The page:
The #4 bench plane, about 9 1/2″ long with a 2″ wide blade, is probably the most popular smoothing plane among woodworkers, and will be the focus of this discussion. Some prefer the maneuverability of the smaller #3, and some like the added weight and 2 3/8″ blade of the #4 1/2, but all of these bevel-down smoothers can be used in several configurations to effectively work a range of easy to difficult woods. It is a matter of employing various strategies.
Strategy #1: Choose a 50° frog.
Bevel-down smoothers are, unfortunately, usually configured with a 45° frog as standard. Lie-Nielsen’s great planes are available with 45°, 50°, and 55° frogs. Other brands, such as Clifton, Wood River, and Anant, do not, to my knowledge, offer this important choice.
Why 50°? This will smooth tame woods, such as plain walnut and poplar, about as well as a 45° frog. In some cases, the 45° frog can produce a slightly more cleanly severed surface, but the difference is nearly imperceptible and, in most cases, a very sharp blade negates any practical difference between the two.
Yet, wonderfully, for most moderately figured woods, a high-quality #4 with the advantage in reducing tearout of the 50° frog, along with a properly prepared blade and chipbreaker, is all you need. I do not want the expense and hassle of changing frogs, and the 50° is more versatile than the 45° or 55°. Furthermore, with the alterations discussed below, a higher attack angle can be created without changing out the 50° frog.
This presupposes a well-tuned, high quality plane. To digress somewhat, here is a partial list of important features:
- The sole must be flat in the key places, especially at the toe and around the mouth.
- The frog should be accurately machined and of good design, such as Lie-Nielsen’s, and adjusted to create a tight mouth, just enough to pass thin shavings without congestion.
- The blade must be properly cambered. How much camber? Ideally, shavings under 0.001″ thick should feather out to nothing toward the sides of the blade edge.
- The chipbreaker should be set close to the blade edge. How close? Well, it depends on the wood, the chipbreaker edge design, and the thickness of the shavings you are taking, so you must experiment a bit. About 1/64″ gap is a starting point.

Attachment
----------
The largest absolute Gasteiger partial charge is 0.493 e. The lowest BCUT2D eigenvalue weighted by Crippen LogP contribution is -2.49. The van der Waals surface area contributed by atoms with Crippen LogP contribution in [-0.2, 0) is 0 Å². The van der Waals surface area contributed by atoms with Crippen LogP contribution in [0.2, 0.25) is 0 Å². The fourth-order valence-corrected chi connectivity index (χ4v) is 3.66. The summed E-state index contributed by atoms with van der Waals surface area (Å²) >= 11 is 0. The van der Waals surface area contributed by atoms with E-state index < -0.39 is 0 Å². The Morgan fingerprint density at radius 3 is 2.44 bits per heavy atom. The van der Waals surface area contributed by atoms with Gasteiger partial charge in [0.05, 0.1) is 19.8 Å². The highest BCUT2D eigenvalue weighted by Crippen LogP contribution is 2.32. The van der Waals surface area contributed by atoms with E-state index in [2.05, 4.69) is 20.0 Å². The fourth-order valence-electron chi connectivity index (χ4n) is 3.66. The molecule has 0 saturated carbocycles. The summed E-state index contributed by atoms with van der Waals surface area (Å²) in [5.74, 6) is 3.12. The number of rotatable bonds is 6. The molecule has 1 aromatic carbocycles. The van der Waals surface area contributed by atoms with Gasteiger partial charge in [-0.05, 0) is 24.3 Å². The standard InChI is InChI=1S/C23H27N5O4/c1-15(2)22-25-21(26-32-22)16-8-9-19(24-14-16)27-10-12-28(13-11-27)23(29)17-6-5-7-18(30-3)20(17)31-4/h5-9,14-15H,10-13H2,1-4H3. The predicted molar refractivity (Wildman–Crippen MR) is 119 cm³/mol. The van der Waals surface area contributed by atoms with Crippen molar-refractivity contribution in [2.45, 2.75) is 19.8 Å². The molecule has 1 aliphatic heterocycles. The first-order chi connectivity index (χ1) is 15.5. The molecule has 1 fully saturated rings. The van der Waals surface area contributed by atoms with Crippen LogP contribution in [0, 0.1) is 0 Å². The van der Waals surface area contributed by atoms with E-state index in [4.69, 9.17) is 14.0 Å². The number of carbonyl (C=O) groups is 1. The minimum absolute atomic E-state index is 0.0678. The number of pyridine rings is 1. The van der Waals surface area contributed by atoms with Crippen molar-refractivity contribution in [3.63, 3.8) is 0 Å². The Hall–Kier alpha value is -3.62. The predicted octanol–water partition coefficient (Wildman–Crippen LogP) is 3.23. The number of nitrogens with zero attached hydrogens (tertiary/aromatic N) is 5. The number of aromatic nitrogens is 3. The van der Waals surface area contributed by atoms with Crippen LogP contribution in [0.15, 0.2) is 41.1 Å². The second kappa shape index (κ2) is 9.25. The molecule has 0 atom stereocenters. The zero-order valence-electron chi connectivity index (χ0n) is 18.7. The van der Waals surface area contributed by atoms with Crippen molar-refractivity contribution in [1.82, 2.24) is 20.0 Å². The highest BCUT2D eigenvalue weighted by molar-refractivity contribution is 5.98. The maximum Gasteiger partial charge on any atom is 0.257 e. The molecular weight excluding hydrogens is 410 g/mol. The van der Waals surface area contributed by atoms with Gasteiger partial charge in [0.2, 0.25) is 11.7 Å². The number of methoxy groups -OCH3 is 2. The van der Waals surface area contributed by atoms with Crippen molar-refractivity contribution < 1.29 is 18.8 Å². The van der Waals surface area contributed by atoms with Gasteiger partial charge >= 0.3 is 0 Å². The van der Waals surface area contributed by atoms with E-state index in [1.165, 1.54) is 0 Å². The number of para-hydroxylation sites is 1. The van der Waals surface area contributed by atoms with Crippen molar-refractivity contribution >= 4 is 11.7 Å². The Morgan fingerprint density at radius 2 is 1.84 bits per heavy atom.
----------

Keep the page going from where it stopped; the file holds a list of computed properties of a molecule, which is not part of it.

So, there are two corollary tips:
- Taking thin shavings means taking lots of passes, which leads to using a duller blade, unless the wood surface is properly trued beforehand. In other words, use your smoother only to smooth, and as little as possible. Set the surface up with your truing planes.
- Consider an O-1 steel blade for most of your smoothing in moderate woods. It is easier to sharpen and shape, and probably can be made sharper, than A-2. It will likely dull faster though, or maybe just differently, so it will need touch ups.
Strategy #3: When the going gets tough with mean and nasty woods, try raising the attack angle by using a back-beveled blade.
I keep a separate blade for my #4 with a 10° bevel on the back (the “flat” side). Because this setup is used in tough woods, the abrasion resistance of A-2 steel is an advantage, and the back bevel facilitates sharpening. With the 50° frog, this creates an attack angle of 60°, which is a big advantage in eliminating tearout. It is much like having a separate plane with a 60° frog, which you therefore do not need.
The back bevel needs only to be very narrow since it is really just the first tiny bit of blade that matters – the first several thousandths, probably, that are involved in severing the fibers. At the sharpening bench, I use a magnetic angle gauge, in conjunction with a strip of wood on the stone, to make a reproducible back-bevel angle. The front-side bevel should not be too steep; 25° is plenty, creating a total bevel of 35°. More than that and the blade “wedge” will be too thick and, I feel, offer too much pushing resistance in the wood. The chipbreaker cannot be set as close to the edge with a back bevel but that does not matter as much due to the high attack angle.
Going higher than a 60° attack angle, by whatever method, does not seem to make planing go better, even in very difficult woods. The cutting action becomes more like scraping. I find that the best course of action for those situations is to simply use a scraping plane or hand scraper.
In summary, with one high-quality, well-tuned bevel-down smoothing plane, with one frog, and two well-prepared blades (three is a luxury), you are equipped to venture into smoothing lots of wonderful woods.
Of course, there are more options, and they too work. Next: Bevel-up strategies.